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Twitter withdraws “certified” status from several US far-right accounts

As a result of several polemics, the social network will change the rules for the attribution of its “certified” status, which grants privileges to certain users.

No impunity for celebrities. Twitter announced Wednesday night new rules to regulate its certified users. This status, symbolized by a logo in the form of a blue notch, is given by the social network to its members exercising a public profession or to celebrities. It can also be women or politicians, artists, journalists, etc. Nevertheless, Twitter has been criticized several times for granting this privileged status to highly polemical personalities: this is for example the case of several users claiming the American extreme right, or white supremacists. The social network finally announced that a certified user would automatically lose his badge if he broke the rules set by the network at least once.

“The certification process has long been viewed as an endorsement [of a Twitter user’s tweets, Ed],” the company said in a series of tweets. “We should have solved this problem well before, but we have not made it a priority, as we should have done.” Twitter says it is now working on a new account certification system. For a week, she has suspended applications for this famous status.

Moderation issues
Twitter has had a lot of controversy about it. Many users had criticized the certification of Milo Yiannopoulos, a prominent figure in the so-called alt-right movement. Former journalist, the latter had finally lost his badge before being banned from the social network. He had organized an online harassment campaign against American actress Leslie Jones. More recently, Twitter once again found itself in turmoil for granting a certified badge to Jason Kessler, another extreme right-winger who staged a white supremacist protest in Charlottesville in August. An anti-racist activist was killed during the event, cut off by a protester’s car. Jason Kessler finally lost his certification Tuesday night, along with other users close to the far right.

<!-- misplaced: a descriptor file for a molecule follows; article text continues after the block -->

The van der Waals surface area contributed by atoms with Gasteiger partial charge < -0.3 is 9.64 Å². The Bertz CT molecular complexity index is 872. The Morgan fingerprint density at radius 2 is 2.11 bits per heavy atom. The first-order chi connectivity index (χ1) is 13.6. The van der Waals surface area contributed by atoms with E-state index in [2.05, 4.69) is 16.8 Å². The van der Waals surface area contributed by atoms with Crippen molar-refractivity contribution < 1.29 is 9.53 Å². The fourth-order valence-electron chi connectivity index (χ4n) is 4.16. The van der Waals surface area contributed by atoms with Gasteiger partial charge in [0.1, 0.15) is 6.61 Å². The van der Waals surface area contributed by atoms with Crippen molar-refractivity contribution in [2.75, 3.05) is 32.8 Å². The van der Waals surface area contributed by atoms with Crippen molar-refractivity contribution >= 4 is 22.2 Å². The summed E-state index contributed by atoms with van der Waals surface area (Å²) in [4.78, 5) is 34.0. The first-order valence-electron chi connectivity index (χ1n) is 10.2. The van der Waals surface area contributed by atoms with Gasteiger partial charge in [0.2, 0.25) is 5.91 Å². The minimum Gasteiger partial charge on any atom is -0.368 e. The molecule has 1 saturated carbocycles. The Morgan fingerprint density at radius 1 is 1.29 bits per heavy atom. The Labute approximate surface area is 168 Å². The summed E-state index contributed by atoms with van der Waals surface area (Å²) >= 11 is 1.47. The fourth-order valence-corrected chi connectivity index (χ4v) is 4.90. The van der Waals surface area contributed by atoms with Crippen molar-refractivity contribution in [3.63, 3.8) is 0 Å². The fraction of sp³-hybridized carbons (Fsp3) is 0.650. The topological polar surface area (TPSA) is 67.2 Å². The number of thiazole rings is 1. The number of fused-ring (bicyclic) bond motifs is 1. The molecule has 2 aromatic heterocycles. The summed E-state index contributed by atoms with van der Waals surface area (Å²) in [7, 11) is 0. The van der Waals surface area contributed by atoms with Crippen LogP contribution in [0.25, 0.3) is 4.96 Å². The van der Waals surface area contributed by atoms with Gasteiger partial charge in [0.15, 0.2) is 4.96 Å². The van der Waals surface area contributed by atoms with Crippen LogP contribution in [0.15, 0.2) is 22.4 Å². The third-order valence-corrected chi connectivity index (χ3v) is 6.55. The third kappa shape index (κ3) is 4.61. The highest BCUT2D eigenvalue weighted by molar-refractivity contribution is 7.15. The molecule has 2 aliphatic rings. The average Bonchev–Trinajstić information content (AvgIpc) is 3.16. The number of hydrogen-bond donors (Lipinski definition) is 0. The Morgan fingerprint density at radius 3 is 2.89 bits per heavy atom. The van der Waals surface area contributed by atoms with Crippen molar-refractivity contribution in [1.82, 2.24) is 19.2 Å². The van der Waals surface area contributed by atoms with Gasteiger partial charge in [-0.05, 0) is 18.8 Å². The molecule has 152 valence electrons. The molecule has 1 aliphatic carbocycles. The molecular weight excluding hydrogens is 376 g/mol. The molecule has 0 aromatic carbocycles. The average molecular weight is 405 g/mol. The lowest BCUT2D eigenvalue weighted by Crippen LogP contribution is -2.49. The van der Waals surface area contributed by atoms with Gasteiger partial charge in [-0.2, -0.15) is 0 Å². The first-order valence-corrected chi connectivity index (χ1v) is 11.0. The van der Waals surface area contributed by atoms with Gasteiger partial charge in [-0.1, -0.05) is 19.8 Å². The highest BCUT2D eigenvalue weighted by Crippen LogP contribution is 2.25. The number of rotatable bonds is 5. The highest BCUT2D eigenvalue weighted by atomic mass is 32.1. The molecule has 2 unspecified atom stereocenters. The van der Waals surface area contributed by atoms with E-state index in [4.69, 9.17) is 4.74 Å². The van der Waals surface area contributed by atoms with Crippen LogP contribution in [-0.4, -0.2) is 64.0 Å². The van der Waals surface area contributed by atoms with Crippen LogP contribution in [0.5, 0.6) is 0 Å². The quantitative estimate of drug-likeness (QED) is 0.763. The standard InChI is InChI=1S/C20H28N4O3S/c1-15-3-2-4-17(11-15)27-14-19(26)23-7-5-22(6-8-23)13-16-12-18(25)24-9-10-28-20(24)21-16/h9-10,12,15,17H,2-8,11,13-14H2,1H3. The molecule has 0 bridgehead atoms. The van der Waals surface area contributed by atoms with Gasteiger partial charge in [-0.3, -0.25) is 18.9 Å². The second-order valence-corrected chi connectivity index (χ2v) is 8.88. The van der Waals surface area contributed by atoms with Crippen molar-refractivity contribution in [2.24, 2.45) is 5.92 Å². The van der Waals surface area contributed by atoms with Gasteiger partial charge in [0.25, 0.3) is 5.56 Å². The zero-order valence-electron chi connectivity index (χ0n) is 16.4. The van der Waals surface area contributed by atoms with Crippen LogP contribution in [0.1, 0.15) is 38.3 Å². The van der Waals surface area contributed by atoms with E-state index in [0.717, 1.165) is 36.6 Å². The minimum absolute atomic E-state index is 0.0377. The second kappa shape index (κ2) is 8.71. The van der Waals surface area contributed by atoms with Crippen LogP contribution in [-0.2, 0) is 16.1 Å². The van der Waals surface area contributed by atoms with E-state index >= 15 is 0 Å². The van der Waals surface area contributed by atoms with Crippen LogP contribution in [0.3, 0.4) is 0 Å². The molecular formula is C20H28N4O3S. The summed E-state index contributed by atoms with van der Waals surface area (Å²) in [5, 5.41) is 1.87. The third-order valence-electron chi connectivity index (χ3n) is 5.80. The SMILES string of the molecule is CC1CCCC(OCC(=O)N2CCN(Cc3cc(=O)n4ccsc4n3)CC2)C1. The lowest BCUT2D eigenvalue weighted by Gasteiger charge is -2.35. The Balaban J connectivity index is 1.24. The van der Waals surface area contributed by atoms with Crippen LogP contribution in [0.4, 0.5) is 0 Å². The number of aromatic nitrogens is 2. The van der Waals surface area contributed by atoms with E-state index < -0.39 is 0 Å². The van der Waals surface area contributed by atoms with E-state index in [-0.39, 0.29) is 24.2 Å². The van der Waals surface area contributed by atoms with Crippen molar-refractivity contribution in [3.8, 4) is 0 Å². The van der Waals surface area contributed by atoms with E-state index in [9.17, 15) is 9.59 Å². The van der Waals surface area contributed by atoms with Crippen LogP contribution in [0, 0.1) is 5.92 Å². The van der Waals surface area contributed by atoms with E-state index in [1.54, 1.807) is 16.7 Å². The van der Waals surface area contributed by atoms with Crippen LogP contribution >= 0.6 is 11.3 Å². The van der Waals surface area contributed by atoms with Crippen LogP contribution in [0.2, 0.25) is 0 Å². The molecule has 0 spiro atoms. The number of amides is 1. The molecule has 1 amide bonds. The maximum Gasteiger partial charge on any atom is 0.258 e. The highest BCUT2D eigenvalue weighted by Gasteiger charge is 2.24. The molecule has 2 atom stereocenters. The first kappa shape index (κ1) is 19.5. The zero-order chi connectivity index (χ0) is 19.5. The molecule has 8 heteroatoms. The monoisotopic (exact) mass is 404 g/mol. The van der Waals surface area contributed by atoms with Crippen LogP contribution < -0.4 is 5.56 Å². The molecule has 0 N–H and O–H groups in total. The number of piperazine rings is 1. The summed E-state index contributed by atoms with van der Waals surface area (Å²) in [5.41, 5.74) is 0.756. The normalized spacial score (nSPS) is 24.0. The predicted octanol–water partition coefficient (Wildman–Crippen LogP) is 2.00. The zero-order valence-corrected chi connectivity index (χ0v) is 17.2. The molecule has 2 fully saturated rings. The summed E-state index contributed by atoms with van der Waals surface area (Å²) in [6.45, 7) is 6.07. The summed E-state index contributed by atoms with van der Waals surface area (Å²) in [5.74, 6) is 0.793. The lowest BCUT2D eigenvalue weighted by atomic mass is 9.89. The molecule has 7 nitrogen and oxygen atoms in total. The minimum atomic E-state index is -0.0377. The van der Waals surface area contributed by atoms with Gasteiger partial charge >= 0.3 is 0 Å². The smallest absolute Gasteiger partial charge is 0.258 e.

For a long time, Twitter attributed the certifications alone, by directly contacting people who were given the badge. They were originally intended to prevent fake accounts of celebrities, and to give more credibility to public figures. In 2016, this process has been relaxed. Any user of the social network could ask to be certified, to verify his identity. But Twiiter never explained the criteria that allowed to benefit from this status. The badge is useful for having greater visibility on the social network: tweets from certified accounts tend to be favored by Twitter’s algorithms. “When we opened the certifications to the general public, many people thought we would approve and support everyone who was certified, which is not true,” says the company.

These controversies are part of a more general problem of moderation. Twitter has been criticized for several years for its lack of control of hate messages and problematic users on its platform. Officially, Twitter rules prohibit “targeted harassment of others” or “hateful driving” based on the origins, sexual orientation, gender, religion or disability of other users.

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